[root@server202 ~]# systemctl status vsftpd vsftpd.service - Vsftpd ftp daemon Loaded: loaded (/usr/lib/systemd/system/vsftpd.service; disabled) Active: inactive (dead)
Type ls /etc/systemd/system/multi-user.target.wants. You’ll see symbolic links that are taking care of starting the different services on your machine. You can also see that the vsftpd.service link does not exist.
Type systemctl enable vsftpd. The command shows you that it is creating a symbolic link for the file /usr/lib/systemd/system/vsftpd.service to the directory /etc/systemd/system/multi-user.target.wants. So basically, when you enable a Systemd unit file, in the background a symbolic link is created.
As already discussed, on Systemd machines there are several targets. You also know that a target is a collection of units. Some of those targets have a special role because they can be isolated. These are also the targets that you can set as the targets to get into after system start.
By isolating a target, you start that target with all of its dependencies. Only targets that have the isolate option enabled can be isolated. We’ll explore the systemctl isolate command later in this section. Before doing that, let’s take a look at the default targets on your computer.
To get a list of all targets currently loaded, type systemctl --type=target. You’ll see a list of all the targets currently active. If your server is running a graphical environment, this will include all the dependencies required to install the graphical.target also. However, this list shows only the active targets, not all the targets. Type systemctl --type=target --all for an overview of all targets that exist on your computer. You’ll now see inactive targets also (see Example 17-2).
Example 17-2 Showing System Targets
root@localhost ~]# systemctl --type=target --all UNIT LOAD ACTIVE SUB DESCRIPTION basic.target loaded active active Basic System bluetooth.target loaded active active Bluetooth cryptsetup.target loaded active active Local Encrypted Volumes dbus.target not-found inactive dead dbus.target emergency.target loaded inactive dead Emergency Mode getty-pre.target loaded active active Login Prompts (Pre) getty.target loaded active active Login Prompts graphical.target loaded active active Graphical Interface initrd-fs.target loaded inactive dead Initrd File Systems initrd-root-device.target loaded inactive dead Initrd Root Device initrd-root-fs.target loaded inactive dead Initrd Root File System initrd-switch-root.target loaded inactive dead Switch Root initrd.target loaded inactive dead Initrd Default Target local-fs-pre.target loaded active active Local File Systems (Pre) local-fs.target loaded active active Local File Systems multi-user.target loaded active active Multi-User System network-online.target loaded active active Network is Online network-pre.target loaded active active Network (Pre) network.target loaded active active Network nfs-client.target loaded active active NFS client services nss-lookup.target loaded inactive dead Host and Network Name Lookups nss-user-lookup.target loaded active active User and Group Name Lookups paths.target loaded active active Paths remote-fs-pre.target loaded active active Remote File Systems (Pre) remote-fs.target loaded active active Remote File Systems rescue.target loaded inactive dead Rescue Mode rpc_pipefs.target loaded active active rpc_pipefs. target rpcbind.target loaded active active RPC Port Mapper shutdown.target loaded inactive dead Shutdown slices.target loaded active active Slices sockets.target loaded active active Sockets sound.target loaded active active Sound Card sshd-keygen.target loaded active active sshd-keygen. target swap.target loaded active active Swap sysinit.target loaded active active System Initialization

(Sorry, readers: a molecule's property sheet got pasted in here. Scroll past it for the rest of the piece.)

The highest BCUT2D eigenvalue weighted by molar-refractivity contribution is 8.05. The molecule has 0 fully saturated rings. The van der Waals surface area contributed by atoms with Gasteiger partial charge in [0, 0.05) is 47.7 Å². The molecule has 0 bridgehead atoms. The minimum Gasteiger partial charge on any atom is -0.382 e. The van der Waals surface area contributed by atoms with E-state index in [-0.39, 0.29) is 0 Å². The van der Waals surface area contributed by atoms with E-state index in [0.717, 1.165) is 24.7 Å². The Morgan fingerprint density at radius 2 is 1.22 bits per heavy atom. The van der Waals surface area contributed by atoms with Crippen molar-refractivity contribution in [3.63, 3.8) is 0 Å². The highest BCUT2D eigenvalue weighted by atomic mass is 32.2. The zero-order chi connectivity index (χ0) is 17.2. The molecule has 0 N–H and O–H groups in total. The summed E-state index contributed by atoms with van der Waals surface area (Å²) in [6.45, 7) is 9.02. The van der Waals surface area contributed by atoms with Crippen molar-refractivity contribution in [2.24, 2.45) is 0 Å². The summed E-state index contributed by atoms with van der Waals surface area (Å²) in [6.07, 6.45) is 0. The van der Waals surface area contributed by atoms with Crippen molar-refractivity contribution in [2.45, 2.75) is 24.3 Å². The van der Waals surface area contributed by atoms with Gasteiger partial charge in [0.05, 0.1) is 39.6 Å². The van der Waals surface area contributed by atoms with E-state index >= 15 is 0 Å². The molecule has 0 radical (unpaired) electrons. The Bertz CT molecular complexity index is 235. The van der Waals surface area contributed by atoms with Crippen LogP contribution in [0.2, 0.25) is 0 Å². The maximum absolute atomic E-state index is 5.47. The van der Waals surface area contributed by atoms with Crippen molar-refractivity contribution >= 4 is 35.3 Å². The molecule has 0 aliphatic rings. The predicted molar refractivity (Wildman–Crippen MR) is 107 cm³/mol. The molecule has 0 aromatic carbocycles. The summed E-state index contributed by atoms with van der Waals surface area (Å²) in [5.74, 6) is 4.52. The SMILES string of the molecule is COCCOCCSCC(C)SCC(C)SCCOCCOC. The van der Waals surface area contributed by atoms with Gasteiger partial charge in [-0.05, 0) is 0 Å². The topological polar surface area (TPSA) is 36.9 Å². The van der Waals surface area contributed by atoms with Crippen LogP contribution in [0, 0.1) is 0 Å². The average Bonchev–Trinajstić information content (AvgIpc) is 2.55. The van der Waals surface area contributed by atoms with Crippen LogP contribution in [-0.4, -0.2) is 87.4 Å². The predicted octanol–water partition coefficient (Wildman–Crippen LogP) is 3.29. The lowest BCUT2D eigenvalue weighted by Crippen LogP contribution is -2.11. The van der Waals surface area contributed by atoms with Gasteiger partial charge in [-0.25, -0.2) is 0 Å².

Of the targets on your system, a few have an important role because they can be started (isolated) to determine the state your server starts in. These are also the targets that can be set as the default targets. These targets also roughly correspond to runlevels used on earlier versions of RHEL. These are the following targets:
poweroff.target runlevel 0
rescue.target runlevel 1
multi-user.target runlevel 3
graphical.target runlevel 5
reboot.target runlevel 6
If you look at the contents of each of these targets, you’ll also see that they contain the AllowIsolate=yes line. That means that you can switch the current state of your computer to either one of these targets using the systemctl isolate command. Exercise 17-1 shows you how to do this.
Exercise 17-1 Isolating Targets
From a root shell, go to the directory /usr/lib/systemd/system. Type grep Isolate *.target. This shows a list of all targets that allow isolation.
Type systemctl isolate rescue.target. This switches your computer to rescue.target. You need to type the root password on the console of your server to log in.
Type systemctl isolate reboot.target. This restarts your computer.
Setting the Default Target
Setting the default target is an easy procedure that can be accomplished from the command line. Type systemctl get-default to see the current default target and use systemctl set-default to set the desired default target.
To set the graphical.target as the default target, you need to make sure that the required packages are installed. If this is not the case, you can use the yum group list command to show a list of all RPM package groups. The “server with gui” and “GNOME Desktop” package groups both apply. Use yum group install "server with gui" to install all GUI packages on a server where they have not been installed yet.